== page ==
At far-infrared/millimeter wavelengths, stellar emission in main sequence stars is dominated by optically thick free–free radiation (Dulk 1985; Güdel 2002). The flux is proportional to the plasma temperature ($T_{R}$) at a given wavelength and can be used to probe the temperature structure as a function of height above the photosphere. The stellar spectrum can therefore be used to build a model of the thermal structure of the chromosphere. These models were generated using the KINICH-PAKAL code (Tapia-Vázquez & De la Luz 2020). This code iteratively modifies the radial temperature and hydrogen density profiles, the ionization balance, and the opacity of a base model using the Levenberg–Marquardt algorithm to adjust the synthetic spectrum to the ALMA data presented here and the Herschel/PACS data for γ Lep (Montesinos et al. 2016). In the atmosphere, the chromosphere has a higher temperature than the photosphere leading to a strong deviation from radiative equilibrium. Therefore, we do not assume that ionization-excitation and radiative transfer are in local thermal equilibrium. For our models, a semiempirical solar model (model C7 from Avrett & Loeser 2008) in hydrostatic equilibrium was adopted as the starting point. This can be taken as an average of the most commonly used solar models (Vernazza et al. 1981; Fontenla et al. 1993; Loukitcheva et al. 2004). For stars with a higher effective temperature than the Sun, this model serves as an initial condition.

# Results

## Observational grid

In figure 1, we show the observation grid obtained from the interpolation of 11 stars found in the literature. While the effective temperature is increasing, the frequency at which the minimum temperature is located is approaching the low frequencies. This behavior can be characterized using the equation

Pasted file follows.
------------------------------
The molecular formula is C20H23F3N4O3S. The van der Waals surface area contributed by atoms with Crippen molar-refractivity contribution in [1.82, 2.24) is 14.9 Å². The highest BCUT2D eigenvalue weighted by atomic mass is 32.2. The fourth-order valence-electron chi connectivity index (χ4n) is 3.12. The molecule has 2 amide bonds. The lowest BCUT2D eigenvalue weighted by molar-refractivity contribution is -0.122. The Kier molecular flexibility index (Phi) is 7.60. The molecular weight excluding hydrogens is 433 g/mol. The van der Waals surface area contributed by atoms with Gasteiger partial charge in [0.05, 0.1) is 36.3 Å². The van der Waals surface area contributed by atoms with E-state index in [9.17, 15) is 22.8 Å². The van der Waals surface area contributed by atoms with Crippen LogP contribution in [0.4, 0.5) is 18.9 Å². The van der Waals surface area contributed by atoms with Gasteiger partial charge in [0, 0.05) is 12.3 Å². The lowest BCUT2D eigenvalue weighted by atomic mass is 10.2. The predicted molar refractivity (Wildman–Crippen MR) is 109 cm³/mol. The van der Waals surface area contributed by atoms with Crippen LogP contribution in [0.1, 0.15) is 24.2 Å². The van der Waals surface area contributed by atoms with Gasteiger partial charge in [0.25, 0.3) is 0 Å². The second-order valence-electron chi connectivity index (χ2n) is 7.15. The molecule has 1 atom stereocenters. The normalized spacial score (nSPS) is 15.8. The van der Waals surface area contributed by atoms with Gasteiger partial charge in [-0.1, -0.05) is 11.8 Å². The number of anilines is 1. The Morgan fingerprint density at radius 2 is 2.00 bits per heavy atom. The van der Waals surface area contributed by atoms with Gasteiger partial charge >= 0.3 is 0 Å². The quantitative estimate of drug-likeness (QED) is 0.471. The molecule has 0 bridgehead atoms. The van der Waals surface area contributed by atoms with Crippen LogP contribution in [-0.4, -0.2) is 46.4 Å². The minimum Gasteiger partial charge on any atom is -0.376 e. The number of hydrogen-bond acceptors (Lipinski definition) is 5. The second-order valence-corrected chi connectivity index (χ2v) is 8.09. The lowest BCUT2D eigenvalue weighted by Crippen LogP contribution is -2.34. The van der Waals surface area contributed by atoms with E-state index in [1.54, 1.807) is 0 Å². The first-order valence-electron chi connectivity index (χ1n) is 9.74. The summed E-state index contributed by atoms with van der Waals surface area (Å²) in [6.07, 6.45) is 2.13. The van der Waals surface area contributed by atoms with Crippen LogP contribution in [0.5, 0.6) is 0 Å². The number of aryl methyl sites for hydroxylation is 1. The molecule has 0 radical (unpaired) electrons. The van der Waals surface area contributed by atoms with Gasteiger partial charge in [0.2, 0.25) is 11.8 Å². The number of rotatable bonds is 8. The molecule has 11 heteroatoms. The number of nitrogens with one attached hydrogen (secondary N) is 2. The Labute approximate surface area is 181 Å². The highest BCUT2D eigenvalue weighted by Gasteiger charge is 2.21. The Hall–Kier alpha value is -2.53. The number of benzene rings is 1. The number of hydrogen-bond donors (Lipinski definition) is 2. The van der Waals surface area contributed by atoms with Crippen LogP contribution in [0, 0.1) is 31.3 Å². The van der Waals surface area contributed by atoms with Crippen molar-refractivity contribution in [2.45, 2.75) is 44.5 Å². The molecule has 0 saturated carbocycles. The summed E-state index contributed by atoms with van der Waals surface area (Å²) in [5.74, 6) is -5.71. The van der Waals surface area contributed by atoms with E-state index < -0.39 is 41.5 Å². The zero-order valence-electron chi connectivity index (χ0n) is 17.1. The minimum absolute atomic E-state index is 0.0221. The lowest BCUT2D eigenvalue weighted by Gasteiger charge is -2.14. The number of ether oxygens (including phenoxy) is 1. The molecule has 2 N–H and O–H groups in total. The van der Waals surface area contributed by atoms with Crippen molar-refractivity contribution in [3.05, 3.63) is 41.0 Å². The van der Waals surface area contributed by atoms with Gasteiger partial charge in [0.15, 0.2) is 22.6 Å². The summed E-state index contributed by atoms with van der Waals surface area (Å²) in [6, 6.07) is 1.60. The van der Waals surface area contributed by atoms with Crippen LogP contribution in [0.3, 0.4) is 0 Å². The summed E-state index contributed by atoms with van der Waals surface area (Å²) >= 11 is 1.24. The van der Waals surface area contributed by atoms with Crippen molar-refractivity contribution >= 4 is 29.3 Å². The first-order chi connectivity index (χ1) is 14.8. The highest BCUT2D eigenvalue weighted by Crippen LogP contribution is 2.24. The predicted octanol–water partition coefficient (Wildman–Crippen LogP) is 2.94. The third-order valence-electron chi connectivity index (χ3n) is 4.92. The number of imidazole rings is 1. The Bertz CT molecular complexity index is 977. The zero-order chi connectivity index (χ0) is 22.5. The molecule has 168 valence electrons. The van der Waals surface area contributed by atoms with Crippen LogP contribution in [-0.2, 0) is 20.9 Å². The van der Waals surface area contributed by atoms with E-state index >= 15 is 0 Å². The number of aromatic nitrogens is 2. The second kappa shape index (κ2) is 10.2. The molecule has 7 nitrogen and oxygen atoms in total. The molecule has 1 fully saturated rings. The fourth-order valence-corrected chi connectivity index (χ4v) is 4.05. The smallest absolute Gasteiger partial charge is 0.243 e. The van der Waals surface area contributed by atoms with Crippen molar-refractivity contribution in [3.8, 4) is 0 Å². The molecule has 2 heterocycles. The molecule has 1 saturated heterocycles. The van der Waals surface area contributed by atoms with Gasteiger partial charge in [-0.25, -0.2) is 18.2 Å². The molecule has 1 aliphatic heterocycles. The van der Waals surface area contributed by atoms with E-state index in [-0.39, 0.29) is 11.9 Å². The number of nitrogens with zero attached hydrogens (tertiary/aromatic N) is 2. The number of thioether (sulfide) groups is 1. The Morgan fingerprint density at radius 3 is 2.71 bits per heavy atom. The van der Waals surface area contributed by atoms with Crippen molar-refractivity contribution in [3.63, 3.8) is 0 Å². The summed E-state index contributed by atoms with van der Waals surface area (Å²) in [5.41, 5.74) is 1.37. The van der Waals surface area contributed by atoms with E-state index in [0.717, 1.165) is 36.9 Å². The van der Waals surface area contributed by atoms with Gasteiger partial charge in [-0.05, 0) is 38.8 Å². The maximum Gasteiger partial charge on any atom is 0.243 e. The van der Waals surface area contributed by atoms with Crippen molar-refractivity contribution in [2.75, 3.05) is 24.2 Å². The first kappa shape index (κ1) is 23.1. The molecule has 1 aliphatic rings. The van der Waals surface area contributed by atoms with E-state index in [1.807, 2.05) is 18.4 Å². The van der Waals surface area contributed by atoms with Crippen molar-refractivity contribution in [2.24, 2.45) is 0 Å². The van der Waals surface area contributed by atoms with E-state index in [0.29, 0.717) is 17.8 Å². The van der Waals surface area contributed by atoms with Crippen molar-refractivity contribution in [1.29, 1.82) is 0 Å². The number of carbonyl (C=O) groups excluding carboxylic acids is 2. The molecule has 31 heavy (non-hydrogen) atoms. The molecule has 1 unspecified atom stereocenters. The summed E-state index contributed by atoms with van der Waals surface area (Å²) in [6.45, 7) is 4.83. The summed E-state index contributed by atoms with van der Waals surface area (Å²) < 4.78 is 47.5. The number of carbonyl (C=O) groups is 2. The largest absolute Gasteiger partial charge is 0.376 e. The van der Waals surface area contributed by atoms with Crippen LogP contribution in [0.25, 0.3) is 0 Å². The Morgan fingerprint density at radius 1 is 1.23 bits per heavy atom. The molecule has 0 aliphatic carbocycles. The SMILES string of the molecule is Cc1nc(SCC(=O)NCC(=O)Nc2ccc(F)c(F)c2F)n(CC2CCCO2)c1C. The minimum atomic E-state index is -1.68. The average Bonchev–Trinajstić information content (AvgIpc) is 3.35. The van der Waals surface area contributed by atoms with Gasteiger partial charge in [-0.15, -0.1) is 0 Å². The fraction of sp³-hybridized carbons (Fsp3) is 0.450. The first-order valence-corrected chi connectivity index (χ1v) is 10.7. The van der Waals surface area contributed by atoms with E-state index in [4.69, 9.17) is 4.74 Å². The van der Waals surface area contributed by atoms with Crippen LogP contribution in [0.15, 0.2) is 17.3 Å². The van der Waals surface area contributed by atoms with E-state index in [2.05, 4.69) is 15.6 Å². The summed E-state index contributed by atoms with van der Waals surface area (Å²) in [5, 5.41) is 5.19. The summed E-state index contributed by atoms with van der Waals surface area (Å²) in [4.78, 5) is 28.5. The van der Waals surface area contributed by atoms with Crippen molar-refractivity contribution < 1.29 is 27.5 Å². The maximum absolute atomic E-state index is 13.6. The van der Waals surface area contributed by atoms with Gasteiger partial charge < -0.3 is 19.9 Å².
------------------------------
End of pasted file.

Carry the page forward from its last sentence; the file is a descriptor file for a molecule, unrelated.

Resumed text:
$$$$\label{eq:obs_grid} \nu_{T_{B_{min}}}(T_{eff}) = a log(b T_{eff}) + c$$$$

Where

• $\nu$ is the observed frequency
• $T_{B_{min}}$ is minimum brightness temperature
• $T_{eff}$ is the efective temperature of the start
• a=-6.81$x10^{3}$
• b=1.41$x10^{-3}$
• c=1.65$x10^{4}$

## Semiempirical model grid

Figure 2 shows the sempiempirical grid model. This grid is composed of the published semipyrical models for 7 stars, including the sun. For the missing stars it was not possible to obtain a reliable model, mainly due to the lack of observations. As an example, we have $\tau$ Cet which was observed by Villadessen et al., (2014). On that occasion, it was detected at 33 GHz and not at 15 GHz, so building a model is not feasible, since we would only be modeling a very small region of the atmosphere.

$$$$\label{eq:minimo} h_{T_{r,min}}(T_{eff}) = aT_{eff}+ bT_{eff}^2 +c$$$$

Where

• h is the height at which the minimum radial temperature iss located
• $T_{r, min}$ is minimum radial temperature
• $T_{eff}$ is the efective temperature of the start
• a=-3.33
• b=3.11x10$^{-4}$
• c=9.37x10$^3$

# Conclusion

• We found a relationship between the radial temperature minimum and the effective temperature of the star.
• The frequency at which the observed temperature minimum is found varies with the effective temperature of the star.

# Acknowledgement

This work was supported by the Ciencia Básica (254497, bkhbvjkhfb) CONACyT Fellowship. The author thank to PAEP-UNAM fellowship.

##### Francisco Tapia Vázquez
###### PhD Student

My research interests include radioastronomy, stellar atmospheres and high performance computing.